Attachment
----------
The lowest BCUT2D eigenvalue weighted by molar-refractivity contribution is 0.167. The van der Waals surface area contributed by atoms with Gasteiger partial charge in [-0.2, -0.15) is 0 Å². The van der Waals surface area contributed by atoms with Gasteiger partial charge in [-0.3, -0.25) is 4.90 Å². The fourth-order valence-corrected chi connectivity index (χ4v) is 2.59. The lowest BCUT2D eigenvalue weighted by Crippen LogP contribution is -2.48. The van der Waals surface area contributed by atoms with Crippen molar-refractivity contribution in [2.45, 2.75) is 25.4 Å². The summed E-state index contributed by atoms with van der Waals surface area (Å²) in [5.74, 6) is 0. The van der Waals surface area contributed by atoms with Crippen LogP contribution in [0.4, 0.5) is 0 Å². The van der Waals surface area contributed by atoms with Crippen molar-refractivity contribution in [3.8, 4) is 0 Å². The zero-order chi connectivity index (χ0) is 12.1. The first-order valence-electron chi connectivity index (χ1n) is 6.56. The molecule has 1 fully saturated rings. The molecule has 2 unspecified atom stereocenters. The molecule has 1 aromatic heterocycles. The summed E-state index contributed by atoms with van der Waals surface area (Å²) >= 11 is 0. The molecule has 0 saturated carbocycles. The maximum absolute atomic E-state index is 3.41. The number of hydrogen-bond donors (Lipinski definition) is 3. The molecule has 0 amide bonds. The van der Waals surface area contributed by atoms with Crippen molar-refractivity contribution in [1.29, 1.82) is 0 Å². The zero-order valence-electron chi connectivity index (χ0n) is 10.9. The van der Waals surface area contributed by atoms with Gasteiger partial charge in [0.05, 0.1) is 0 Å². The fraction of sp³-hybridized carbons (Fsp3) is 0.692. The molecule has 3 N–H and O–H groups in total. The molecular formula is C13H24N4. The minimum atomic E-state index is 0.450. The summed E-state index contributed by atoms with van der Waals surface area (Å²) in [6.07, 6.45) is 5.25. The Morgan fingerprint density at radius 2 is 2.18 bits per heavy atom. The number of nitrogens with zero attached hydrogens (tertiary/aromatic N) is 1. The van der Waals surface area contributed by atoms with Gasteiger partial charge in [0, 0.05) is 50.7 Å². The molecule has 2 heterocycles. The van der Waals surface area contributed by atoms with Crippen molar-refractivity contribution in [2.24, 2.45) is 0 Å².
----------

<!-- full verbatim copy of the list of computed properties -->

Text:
The lowest BCUT2D eigenvalue weighted by molar-refractivity contribution is 0.167. The van der Waals surface area contributed by atoms with Gasteiger partial charge in [-0.2, -0.15) is 0 Å². The van der Waals surface area contributed by atoms with Gasteiger partial charge in [-0.3, -0.25) is 4.90 Å². The fourth-order valence-corrected chi connectivity index (χ4v) is 2.59. The lowest BCUT2D eigenvalue weighted by Crippen LogP contribution is -2.48. The van der Waals surface area contributed by atoms with Crippen molar-refractivity contribution in [2.45, 2.75) is 25.4 Å². The summed E-state index contributed by atoms with van der Waals surface area (Å²) in [5.74, 6) is 0. The van der Waals surface area contributed by atoms with Crippen LogP contribution in [0.4, 0.5) is 0 Å². The van der Waals surface area contributed by atoms with Crippen molar-refractivity contribution in [3.8, 4) is 0 Å². The zero-order chi connectivity index (χ0) is 12.1. The first-order valence-electron chi connectivity index (χ1n) is 6.56. The molecule has 1 fully saturated rings. The molecule has 2 unspecified atom stereocenters. The molecule has 1 aromatic heterocycles. The summed E-state index contributed by atoms with van der Waals surface area (Å²) >= 11 is 0. The molecule has 0 saturated carbocycles. The maximum absolute atomic E-state index is 3.41. The number of hydrogen-bond donors (Lipinski definition) is 3. The molecule has 0 amide bonds. The van der Waals surface area contributed by atoms with Crippen molar-refractivity contribution in [1.29, 1.82) is 0 Å². The zero-order valence-electron chi connectivity index (χ0n) is 10.9. The van der Waals surface area contributed by atoms with Gasteiger partial charge in [0.05, 0.1) is 0 Å². The fraction of sp³-hybridized carbons (Fsp3) is 0.692. The molecule has 3 N–H and O–H groups in total. The molecular formula is C13H24N4. The minimum atomic E-state index is 0.450. The summed E-state index contributed by atoms with van der Waals surface area (Å²) in [6.07, 6.45) is 5.25. The Morgan fingerprint density at radius 2 is 2.18 bits per heavy atom. The number of nitrogens with zero attached hydrogens (tertiary/aromatic N) is 1. The van der Waals surface area contributed by atoms with Gasteiger partial charge in [0, 0.05) is 50.7 Å². The molecule has 2 heterocycles. The van der Waals surface area contributed by atoms with Crippen molar-refractivity contribution in [2.24, 2.45) is 0 Å².